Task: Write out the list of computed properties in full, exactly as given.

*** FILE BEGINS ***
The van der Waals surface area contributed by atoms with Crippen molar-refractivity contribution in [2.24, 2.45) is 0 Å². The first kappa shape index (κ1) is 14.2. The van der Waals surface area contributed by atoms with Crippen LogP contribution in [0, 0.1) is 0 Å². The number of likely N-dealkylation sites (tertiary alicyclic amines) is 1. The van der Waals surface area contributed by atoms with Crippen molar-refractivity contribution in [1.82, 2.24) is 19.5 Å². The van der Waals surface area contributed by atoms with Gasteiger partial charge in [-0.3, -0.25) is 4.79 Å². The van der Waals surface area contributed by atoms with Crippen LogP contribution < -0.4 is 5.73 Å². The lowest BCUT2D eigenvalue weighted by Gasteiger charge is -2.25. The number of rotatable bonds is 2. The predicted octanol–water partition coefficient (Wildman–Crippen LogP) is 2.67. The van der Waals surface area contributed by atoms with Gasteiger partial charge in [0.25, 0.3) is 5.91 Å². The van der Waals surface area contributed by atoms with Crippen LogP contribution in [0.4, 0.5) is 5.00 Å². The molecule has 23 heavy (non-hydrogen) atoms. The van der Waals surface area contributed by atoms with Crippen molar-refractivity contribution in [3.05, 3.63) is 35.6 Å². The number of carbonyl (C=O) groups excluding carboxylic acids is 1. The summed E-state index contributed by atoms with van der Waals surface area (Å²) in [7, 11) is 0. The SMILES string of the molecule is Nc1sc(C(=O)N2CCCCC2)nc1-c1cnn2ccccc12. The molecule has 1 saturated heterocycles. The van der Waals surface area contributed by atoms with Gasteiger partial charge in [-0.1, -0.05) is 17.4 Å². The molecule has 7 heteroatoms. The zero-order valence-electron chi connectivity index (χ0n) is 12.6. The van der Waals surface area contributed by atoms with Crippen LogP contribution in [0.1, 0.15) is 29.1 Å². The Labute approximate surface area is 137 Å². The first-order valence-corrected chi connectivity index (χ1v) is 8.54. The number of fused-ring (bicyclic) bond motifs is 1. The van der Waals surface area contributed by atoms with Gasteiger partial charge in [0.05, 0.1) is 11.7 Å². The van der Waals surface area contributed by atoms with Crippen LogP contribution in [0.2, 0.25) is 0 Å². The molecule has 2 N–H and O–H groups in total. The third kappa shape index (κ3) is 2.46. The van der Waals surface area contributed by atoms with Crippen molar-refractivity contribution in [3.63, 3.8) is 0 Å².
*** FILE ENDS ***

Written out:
The van der Waals surface area contributed by atoms with Crippen molar-refractivity contribution in [2.24, 2.45) is 0 Å². The first kappa shape index (κ1) is 14.2. The van der Waals surface area contributed by atoms with Crippen LogP contribution in [0, 0.1) is 0 Å². The number of likely N-dealkylation sites (tertiary alicyclic amines) is 1. The van der Waals surface area contributed by atoms with Crippen molar-refractivity contribution in [1.82, 2.24) is 19.5 Å². The van der Waals surface area contributed by atoms with Gasteiger partial charge in [-0.3, -0.25) is 4.79 Å². The van der Waals surface area contributed by atoms with Crippen LogP contribution < -0.4 is 5.73 Å². The lowest BCUT2D eigenvalue weighted by Gasteiger charge is -2.25. The number of rotatable bonds is 2. The predicted octanol–water partition coefficient (Wildman–Crippen LogP) is 2.67. The van der Waals surface area contributed by atoms with Gasteiger partial charge in [0.25, 0.3) is 5.91 Å². The van der Waals surface area contributed by atoms with Crippen LogP contribution in [0.4, 0.5) is 5.00 Å². The molecule has 23 heavy (non-hydrogen) atoms. The van der Waals surface area contributed by atoms with Crippen molar-refractivity contribution in [3.05, 3.63) is 35.6 Å². The number of carbonyl (C=O) groups excluding carboxylic acids is 1. The summed E-state index contributed by atoms with van der Waals surface area (Å²) in [7, 11) is 0. The SMILES string of the molecule is Nc1sc(C(=O)N2CCCCC2)nc1-c1cnn2ccccc12. The molecule has 1 saturated heterocycles. The van der Waals surface area contributed by atoms with Gasteiger partial charge in [-0.1, -0.05) is 17.4 Å². The molecule has 7 heteroatoms. The zero-order valence-electron chi connectivity index (χ0n) is 12.6. The van der Waals surface area contributed by atoms with Crippen LogP contribution in [0.1, 0.15) is 29.1 Å². The Labute approximate surface area is 137 Å². The first-order valence-corrected chi connectivity index (χ1v) is 8.54. The number of fused-ring (bicyclic) bond motifs is 1. The van der Waals surface area contributed by atoms with Gasteiger partial charge in [0.05, 0.1) is 11.7 Å². The van der Waals surface area contributed by atoms with Crippen LogP contribution in [0.2, 0.25) is 0 Å². The molecule has 2 N–H and O–H groups in total. The third kappa shape index (κ3) is 2.46. The van der Waals surface area contributed by atoms with Crippen molar-refractivity contribution in [3.63, 3.8) is 0 Å².